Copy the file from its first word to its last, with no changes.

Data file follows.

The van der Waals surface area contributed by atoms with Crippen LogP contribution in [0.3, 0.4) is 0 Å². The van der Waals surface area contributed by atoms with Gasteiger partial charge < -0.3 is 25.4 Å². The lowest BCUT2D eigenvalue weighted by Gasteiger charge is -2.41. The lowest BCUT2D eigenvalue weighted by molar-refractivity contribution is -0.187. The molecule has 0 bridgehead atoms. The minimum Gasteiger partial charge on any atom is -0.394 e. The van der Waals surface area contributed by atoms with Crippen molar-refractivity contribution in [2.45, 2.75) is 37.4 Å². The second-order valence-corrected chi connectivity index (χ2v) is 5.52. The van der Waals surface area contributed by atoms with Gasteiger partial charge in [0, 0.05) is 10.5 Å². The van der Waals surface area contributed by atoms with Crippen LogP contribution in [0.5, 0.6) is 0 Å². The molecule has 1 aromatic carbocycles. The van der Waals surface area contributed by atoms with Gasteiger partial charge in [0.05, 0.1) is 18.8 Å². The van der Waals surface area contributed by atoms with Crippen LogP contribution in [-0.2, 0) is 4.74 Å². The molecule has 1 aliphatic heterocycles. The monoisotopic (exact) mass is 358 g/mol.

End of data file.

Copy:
The van der Waals surface area contributed by atoms with Crippen LogP contribution in [0.3, 0.4) is 0 Å². The van der Waals surface area contributed by atoms with Gasteiger partial charge < -0.3 is 25.4 Å². The lowest BCUT2D eigenvalue weighted by Gasteiger charge is -2.41. The lowest BCUT2D eigenvalue weighted by molar-refractivity contribution is -0.187. The molecule has 0 bridgehead atoms. The minimum Gasteiger partial charge on any atom is -0.394 e. The van der Waals surface area contributed by atoms with Crippen molar-refractivity contribution in [2.45, 2.75) is 37.4 Å². The second-order valence-corrected chi connectivity index (χ2v) is 5.52. The van der Waals surface area contributed by atoms with Gasteiger partial charge in [0, 0.05) is 10.5 Å². The van der Waals surface area contributed by atoms with Crippen LogP contribution in [0.5, 0.6) is 0 Å². The molecule has 1 aromatic carbocycles. The van der Waals surface area contributed by atoms with Gasteiger partial charge in [0.05, 0.1) is 18.8 Å². The van der Waals surface area contributed by atoms with Crippen LogP contribution in [-0.2, 0) is 4.74 Å². The molecule has 1 aliphatic heterocycles. The monoisotopic (exact) mass is 358 g/mol.